Development of a Change Request Template for ERP Systems to Increase Time-Efficiency
Keywords:Change management, Change requests, Enterprise system, ERP system, Requirements specification
Market environments are changing at an increasingly exponential rate. Technological breakthroughs, the internet, globalization, and the consequential emergence of highly volatile and competitive markets have made managing a company more and more complex. Enterprise resource planning (ERP) systems support the successful management of businesses in such conditions. As the needs and expectations of markets are changing, so are the requirements for ERP systems; new or altered requirements are implemented continuously.
This paper explores how companies can become more time-efficient in their specification of change requests and whether methods from requirements engineering can be applied. In the practice of two sizeable German manufacturing companies, we observed that specifying change requests is time-consuming and inefficient. Sophisticated ERP systems are complex; thus, changes require a detailed description of requirements. In practice, the description often lacks information. This leads to reclarifications with the requestor, difficulties when assessing the expected benefits of change requests, and uncertainties concerning prioritization. Moreover, there is a risk of approval and development of changes that are not fully understood. Therefore, unwanted side effects harm the ERP system and require even more costly corrections later.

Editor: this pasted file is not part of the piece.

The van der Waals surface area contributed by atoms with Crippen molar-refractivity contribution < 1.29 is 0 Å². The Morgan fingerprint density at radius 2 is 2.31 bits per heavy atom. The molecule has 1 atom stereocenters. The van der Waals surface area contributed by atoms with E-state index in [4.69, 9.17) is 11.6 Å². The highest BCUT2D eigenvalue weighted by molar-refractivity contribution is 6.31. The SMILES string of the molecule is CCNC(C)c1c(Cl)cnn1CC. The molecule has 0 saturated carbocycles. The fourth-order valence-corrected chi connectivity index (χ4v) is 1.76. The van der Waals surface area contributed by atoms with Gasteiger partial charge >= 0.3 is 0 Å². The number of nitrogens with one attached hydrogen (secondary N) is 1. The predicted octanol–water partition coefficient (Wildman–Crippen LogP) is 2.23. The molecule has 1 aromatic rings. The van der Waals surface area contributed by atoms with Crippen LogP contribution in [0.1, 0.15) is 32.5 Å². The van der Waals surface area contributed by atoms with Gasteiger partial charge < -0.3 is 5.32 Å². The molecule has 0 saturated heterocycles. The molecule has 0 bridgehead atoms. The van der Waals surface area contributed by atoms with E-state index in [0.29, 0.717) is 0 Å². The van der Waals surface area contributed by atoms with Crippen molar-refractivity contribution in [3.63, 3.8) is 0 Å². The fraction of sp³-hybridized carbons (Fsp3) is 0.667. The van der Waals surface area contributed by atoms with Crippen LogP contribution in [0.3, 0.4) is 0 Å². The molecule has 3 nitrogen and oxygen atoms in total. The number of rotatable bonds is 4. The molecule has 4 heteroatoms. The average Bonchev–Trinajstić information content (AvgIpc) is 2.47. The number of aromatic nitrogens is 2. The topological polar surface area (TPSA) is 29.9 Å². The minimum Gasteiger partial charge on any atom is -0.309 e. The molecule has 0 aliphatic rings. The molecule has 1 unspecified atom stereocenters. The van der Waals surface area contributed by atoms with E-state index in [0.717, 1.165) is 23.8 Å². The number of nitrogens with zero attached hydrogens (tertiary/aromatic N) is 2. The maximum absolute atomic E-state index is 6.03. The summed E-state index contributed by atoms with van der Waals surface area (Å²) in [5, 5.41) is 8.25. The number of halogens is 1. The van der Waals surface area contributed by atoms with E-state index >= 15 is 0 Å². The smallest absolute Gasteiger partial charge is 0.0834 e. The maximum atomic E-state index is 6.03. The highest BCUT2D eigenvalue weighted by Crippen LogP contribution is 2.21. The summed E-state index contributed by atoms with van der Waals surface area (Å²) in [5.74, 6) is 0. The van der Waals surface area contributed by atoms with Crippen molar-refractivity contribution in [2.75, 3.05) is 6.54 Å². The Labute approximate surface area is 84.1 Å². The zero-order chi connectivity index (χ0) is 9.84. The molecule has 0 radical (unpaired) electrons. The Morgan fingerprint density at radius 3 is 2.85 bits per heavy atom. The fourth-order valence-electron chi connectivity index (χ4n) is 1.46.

The methods and procedures are taken from the design science research; we intended to develop an artefact that supports companies to become more time-efficient in the process of describing, evaluating and prioritizing change requests. We interviewed experts from a large automotive supplier and analyzed the data through content analysis. The research concluded that some methods from requirements engineering can be applied to this context, such as the usage of requirements specification templates, quality criteria, and categorization of requirements. The primary results of this research are an artefact in the form of a new change request template for the use case of changing ERP systems. This template was applied in the automotive supplier's change request practice, where we also gathered feedback on the artefact. The conclusions from data and results of the involved parties reported that the new template increases transparency on what information is required and serves as a foundation for rejecting change requests lacking descriptions. Implications for further research are to increase transparency and additional guidance that already has successfully brought the intended benefit of saving time in this process.